Many animals and insects hibernate during the coldest months of the year, in order to survive the extreme conditions during winter. They prepare for hibernation by consuming more food before they go into hibernation and lowering their body temperature.
As a whole, chinchillas do not hibernate. Unlike many other animals, they can tolerate extremely cold temperatures thanks to their very dense fur. They stay in their burrow with their colony and keep each other warm, but they don’t hibernate during winter.
In the following, you will find more information on chinchillas and what they do to survive winter in the wild, some more information on hibernation, and what animals hibernate.
Can Chinchillas Go Into Hibernation?
Chinchillas biologically belong to a family that is related to guinea pigs and degus. All of these animals do not hibernate. Chinchillas are native to the semiarid mountain area of the Andean mountains of South America in a very dry and cold climate.
Chinchillas are rather tolerant to cold but very sensitive to heat. In their natural environment, they are exposed to extremely cold temperatures in winter, and their dense fur helps them to survive these weather conditions.
Hibernation is a process in which the body temperature is drastically lowered. Chinchillas cannot do that and would die if their body temperature would drop too much below a certain point. That´s why chinchillas cannot go into hibernation.
In captivity, it is best to keep them in a dry, relatively cold environment. They should be housed at 10-20° C (50° F – 68° F).
They don’t tolerate dampness and are prone to heat strokes at 28° (82°F) and more.
What Animals Hibernate?
There are many animals and insects that hibernate, especially in regions with significant temperature differences between summer and winter. Hibernation is essential for surviving a time in which food is extremely scarce.
As a whole, animals such as hedgehogs, marmots, common hamsters (not the hamster in captivity), and dormice hibernate. Reptiles hibernate differently by dropping their body temperature even lower, and some mammals such as squirrels hibernate without drastically changing their body temperature.
During hibernation, animals and insects drop their body temperature to as low as 32° F (0° C). Humans, animals, and insects that do not hibernate would instantly die at a body temperature that low. But creatures that hibernate are able to survive with such a low body temperature for months and can spend that time without needing food.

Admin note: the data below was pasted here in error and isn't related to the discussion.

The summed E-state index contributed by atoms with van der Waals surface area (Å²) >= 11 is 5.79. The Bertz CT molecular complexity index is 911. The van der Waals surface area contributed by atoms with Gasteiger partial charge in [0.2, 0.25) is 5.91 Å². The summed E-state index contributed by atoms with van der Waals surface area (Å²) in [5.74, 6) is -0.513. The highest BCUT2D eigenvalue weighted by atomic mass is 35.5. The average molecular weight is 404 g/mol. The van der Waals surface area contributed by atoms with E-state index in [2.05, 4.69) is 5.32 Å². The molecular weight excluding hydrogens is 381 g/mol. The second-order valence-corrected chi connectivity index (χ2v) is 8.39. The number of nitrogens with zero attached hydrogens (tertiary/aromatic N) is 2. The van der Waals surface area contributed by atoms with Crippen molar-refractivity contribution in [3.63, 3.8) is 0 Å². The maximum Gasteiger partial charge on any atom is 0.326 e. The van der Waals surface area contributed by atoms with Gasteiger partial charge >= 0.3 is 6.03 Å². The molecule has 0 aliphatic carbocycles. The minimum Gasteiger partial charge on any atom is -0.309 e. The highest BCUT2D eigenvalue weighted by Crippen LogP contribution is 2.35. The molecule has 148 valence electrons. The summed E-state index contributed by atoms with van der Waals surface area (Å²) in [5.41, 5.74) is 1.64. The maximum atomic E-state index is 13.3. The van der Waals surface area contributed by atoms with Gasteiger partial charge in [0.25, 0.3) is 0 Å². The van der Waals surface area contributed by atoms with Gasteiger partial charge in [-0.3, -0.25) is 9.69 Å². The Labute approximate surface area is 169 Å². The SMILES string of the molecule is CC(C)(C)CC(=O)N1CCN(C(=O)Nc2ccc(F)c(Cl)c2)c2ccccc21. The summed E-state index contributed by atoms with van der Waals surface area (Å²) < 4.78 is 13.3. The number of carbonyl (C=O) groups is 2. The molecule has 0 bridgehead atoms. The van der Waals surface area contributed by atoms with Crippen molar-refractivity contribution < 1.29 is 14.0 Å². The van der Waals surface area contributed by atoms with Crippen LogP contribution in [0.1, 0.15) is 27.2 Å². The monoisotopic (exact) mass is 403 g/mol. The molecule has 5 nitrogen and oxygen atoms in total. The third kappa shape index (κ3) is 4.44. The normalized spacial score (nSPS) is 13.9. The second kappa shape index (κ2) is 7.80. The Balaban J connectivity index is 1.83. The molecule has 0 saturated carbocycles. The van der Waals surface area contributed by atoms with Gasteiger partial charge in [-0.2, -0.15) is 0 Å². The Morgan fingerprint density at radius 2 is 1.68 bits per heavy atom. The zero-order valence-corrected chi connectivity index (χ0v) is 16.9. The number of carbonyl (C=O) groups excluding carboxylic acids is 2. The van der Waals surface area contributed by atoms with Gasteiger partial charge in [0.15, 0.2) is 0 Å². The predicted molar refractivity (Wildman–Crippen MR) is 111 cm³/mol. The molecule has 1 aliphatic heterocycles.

Reptiles go into a different kind of hibernation state in which they drop their body temperature so low that they cannot move at all, and there is no chance of waking them up during that time.
Examples are some types of snakes, frogs, and bats. Some of these animals can even be completely frozen, without dying.
Some animals go into a kind of hibernation that can be interrupted in order to find some food.
These animals do not drop their body temperature that much and rather rests than hibernate. Examples are squirrels, raccoons, badgers, and the brown bear.
This is why we can see these animals searching for food during winter, even though they stay in their nests and burrows for the rest of the time, waiting for spring, just like all the others do.
Why Do Animals Hibernate in the First Place?
Hibernation is essential for many animals to be able to survive during winter. In winter, the temperature drops very low in many regions of the world.
Not all animals are able to survive these temperatures, and would not be able to go outside of their burrows to search for food. Therefore it is essential to be able to stay in the warmth of a nest or burrow, preferably with family members, to keep warm.
Since it is almost impossible to find enough food during the winter months, animals eat more food in autumn to gain some weight, and pause eating or reduce the amount they eat to a minimum during winter.
They lower their body temperature, and heart rate, breathe slower, and in some cases, the body even becomes stiff.
In that state, the body requires only a minimum of energy and the animal can survive without food until spring.
Lisa is one of the two founders of Animal-Knowledge. She has been very interested in animals and insects from a very young age and has owned different kinds of pets such as snails, ants, fish, turtles, mice, rats, hamsters, rabbits, a dog, … you get the idea 🙂